13 Tips for Monitoring Kids’ Social Media. The American Academy of Pediatrics (AAP) recently released findings from a comprehensive study on the impact social media has on kids and families. Although there are real benefits to kids using sites like Facebook, including increased communication, access to information and help in developing a sense of self, there can be serious downsides to all this online sharing too. Social networking is on the rise, and the study found that 22 percent of teenagers log onto their favorite social media sites more than 10 times a day, and that 75 percent own cell phones. This level of engagement online increases the risks of cyberbullying, “Facebook depression” (a new phenomenon where “de-friending” and online bullying lead to symptoms of depression), exposure to inappropriate content, and sexting. Just as we prepare our kids for life in the real world, we should prepare them for life in the online world.
To safely encourage an internet-savy child check out these Kid-Friendly Social Networking Sites. Relational Aggression and Why Kids Engage In It. Relational aggression is an insidious type of bullying that often goes unnoticed by parents and educators. Consequently, teens and tweens that engage in relational aggression are often able to bully, control and manipulate others all under the radar of adults. In fact, some kids are so skilled at this type of bullying that no one would ever suspect them of hurting others. Sometimes relational aggression is referred to as emotional bullying or the mean girl phenomenon and involves social manipulation such as: excluding people from a groupspreading rumorsbreaking confidences or sharing secretsrecruiting others to dislike a target In general, girls tend to be more relationally aggressive than boys, especially during fifth grade through eighth grade.
Common Signs of Relational Aggression While the tactics used in relational aggression vary from one bully to another, here are some common behaviors to look out for: Why Do Girls Engage in Relational Aggression? A Word From Verywell. Experiencing Bullying. Drama. Bullying. Teasing. Harassment. No matter what you call it, it hurts. If you’re pushed, hit, or your things are ripped off or trashed, it can hurt physically. If you’re ignored by friends or cruel things are posted about you online, it can hurt emotionally. If it happens to you, you’ve probably asked yourself, “Why me?” So seriously, what can you do? You can take back control, but you don’t have to do it on your own. 1. “When I walk into the classroom, all the girls start whispering with each other and laughing.”
Ever feel like this only happens to you? 2. “Self-Advocate? Being a “self-advocate” means speaking up for yourself, telling people what you need, and taking action. In the plan: Write down what is happening to you, when and where it takes place, and who is involved. Share this information with your parents and an adult you trust at school. 3. “We are told over and over again to tell an adult. Every student has the right to feel safe at school. Kids and Social Media. Cultivating Empathy. Bullying and Relational Aggression Tips for Parents of Teen Girls. A Guide to Online Safety - Social Networking. 3 Types of Bullying. 10 Ways to Be an Upstander. Every single day we each have the opportunity to make our schools (and our world!)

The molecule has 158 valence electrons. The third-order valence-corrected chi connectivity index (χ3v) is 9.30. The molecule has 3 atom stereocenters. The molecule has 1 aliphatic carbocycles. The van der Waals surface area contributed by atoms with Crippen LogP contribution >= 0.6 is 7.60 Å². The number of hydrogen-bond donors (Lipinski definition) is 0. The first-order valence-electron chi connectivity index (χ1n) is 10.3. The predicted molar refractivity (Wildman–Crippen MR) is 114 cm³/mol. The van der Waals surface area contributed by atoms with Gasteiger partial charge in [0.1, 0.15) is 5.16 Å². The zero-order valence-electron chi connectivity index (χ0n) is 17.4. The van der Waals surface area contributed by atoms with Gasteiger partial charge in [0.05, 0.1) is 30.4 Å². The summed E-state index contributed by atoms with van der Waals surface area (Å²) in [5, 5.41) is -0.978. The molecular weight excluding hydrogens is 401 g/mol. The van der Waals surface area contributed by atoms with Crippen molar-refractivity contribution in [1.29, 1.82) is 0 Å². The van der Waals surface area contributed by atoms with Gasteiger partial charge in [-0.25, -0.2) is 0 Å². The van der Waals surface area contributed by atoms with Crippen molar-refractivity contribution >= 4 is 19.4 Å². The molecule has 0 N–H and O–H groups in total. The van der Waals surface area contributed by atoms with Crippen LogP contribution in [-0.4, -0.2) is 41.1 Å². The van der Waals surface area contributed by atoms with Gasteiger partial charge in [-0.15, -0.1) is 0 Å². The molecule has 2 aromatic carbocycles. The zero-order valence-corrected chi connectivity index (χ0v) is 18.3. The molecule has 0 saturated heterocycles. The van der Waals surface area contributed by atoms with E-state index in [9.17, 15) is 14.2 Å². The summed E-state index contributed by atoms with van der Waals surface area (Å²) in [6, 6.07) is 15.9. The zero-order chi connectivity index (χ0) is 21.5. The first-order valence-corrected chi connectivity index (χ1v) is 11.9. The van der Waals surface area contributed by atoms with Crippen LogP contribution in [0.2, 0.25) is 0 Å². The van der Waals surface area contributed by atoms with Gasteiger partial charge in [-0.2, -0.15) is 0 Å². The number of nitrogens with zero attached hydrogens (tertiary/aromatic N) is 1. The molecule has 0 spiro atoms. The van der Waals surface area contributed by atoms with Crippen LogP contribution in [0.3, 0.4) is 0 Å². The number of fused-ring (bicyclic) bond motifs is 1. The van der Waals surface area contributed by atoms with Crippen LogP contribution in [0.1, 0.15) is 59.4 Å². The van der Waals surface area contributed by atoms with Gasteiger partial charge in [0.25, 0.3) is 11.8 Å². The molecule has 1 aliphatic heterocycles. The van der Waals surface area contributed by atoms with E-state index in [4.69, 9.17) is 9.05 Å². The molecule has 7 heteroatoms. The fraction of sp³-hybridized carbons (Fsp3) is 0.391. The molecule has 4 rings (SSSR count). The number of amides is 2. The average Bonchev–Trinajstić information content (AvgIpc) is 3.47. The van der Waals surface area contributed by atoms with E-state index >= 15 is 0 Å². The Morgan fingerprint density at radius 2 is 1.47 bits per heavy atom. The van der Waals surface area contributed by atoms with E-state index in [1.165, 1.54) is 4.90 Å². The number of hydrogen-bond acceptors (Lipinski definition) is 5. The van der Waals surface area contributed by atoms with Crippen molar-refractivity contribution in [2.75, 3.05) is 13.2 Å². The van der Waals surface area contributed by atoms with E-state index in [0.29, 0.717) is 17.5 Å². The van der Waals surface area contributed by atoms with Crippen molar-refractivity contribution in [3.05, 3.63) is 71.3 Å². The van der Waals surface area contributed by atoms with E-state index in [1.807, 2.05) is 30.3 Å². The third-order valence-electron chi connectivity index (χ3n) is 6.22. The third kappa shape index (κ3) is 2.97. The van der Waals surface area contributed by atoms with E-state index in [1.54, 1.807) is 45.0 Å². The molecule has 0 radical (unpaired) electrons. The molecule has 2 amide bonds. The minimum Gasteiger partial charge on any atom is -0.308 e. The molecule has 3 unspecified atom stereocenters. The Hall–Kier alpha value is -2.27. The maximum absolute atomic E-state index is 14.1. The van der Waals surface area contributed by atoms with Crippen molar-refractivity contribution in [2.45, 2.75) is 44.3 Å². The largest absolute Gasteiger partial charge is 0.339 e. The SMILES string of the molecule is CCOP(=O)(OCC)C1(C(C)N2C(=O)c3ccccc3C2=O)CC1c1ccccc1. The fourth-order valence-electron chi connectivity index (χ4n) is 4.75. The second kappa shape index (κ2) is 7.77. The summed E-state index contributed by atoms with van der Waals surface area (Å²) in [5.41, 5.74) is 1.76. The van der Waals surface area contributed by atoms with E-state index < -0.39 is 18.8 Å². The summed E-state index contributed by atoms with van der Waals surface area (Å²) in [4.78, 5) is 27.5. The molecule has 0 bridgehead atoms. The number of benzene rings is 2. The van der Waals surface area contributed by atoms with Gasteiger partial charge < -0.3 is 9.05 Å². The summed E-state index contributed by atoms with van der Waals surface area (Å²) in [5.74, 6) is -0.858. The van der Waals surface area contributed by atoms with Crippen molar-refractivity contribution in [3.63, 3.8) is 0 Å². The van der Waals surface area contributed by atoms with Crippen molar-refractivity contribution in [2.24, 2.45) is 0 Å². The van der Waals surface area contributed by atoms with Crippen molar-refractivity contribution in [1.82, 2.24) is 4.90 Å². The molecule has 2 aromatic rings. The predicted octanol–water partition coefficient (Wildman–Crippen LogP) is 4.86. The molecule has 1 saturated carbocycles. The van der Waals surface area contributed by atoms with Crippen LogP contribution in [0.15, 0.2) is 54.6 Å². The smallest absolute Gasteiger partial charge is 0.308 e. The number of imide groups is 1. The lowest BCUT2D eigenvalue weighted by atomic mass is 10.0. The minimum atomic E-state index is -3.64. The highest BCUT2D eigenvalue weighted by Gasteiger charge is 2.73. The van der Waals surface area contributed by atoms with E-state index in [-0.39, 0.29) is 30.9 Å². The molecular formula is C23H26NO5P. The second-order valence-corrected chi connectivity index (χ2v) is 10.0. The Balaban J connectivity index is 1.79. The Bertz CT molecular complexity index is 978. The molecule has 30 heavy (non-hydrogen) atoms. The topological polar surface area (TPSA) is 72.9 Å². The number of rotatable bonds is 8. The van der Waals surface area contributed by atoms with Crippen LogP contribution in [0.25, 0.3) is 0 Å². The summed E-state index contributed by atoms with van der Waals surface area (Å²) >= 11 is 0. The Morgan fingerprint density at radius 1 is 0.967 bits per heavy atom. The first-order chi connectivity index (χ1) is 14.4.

A better place. Putting an end to bullying is everyone's responsibility. When we work together and stand strong against bullying, we are creating communities that are stronger, safer, and more supportive - places where every person is valued for who they are. Here's how YOU can help: Learn more about mean, cruel, and bullying behavior.
Educate yourself and your community with the resources on BullyBust.org. Bystander Revolution - Take The Power Out Of Bullying. When YOUR Kid is the Bully: What to Do. Andrew Parsons It usually starts with a phone call from the school: Your child's in trouble for bullying. "Ninety-nine percent of parents will say, 'No way, not my kid' and get defensive," says Jennifer Cannon, a family therapist in Newport Beach, California. "But every kid is capable of bullying, even the kid you think is an angel. " So why do kids bully? Just take a deep breath, gather details about what exactly transpired, and let the school know that you want to work together for a positive outcome.
What to Do If Your Child Is Bullying Others Acknowledge the Behavior Sit down with your child, speak in a calm, firm tone, and ask him what happened and why he behaved a certain way. How to Deal With School Bullies Focus on Consequences Help your child understand that she is accountable for her actions. What Is Your Parenting Style? Be Proactive About Working With the School "School personnel works best when they see that parents sincerely want to improve the situation. Empathy Can Change the World.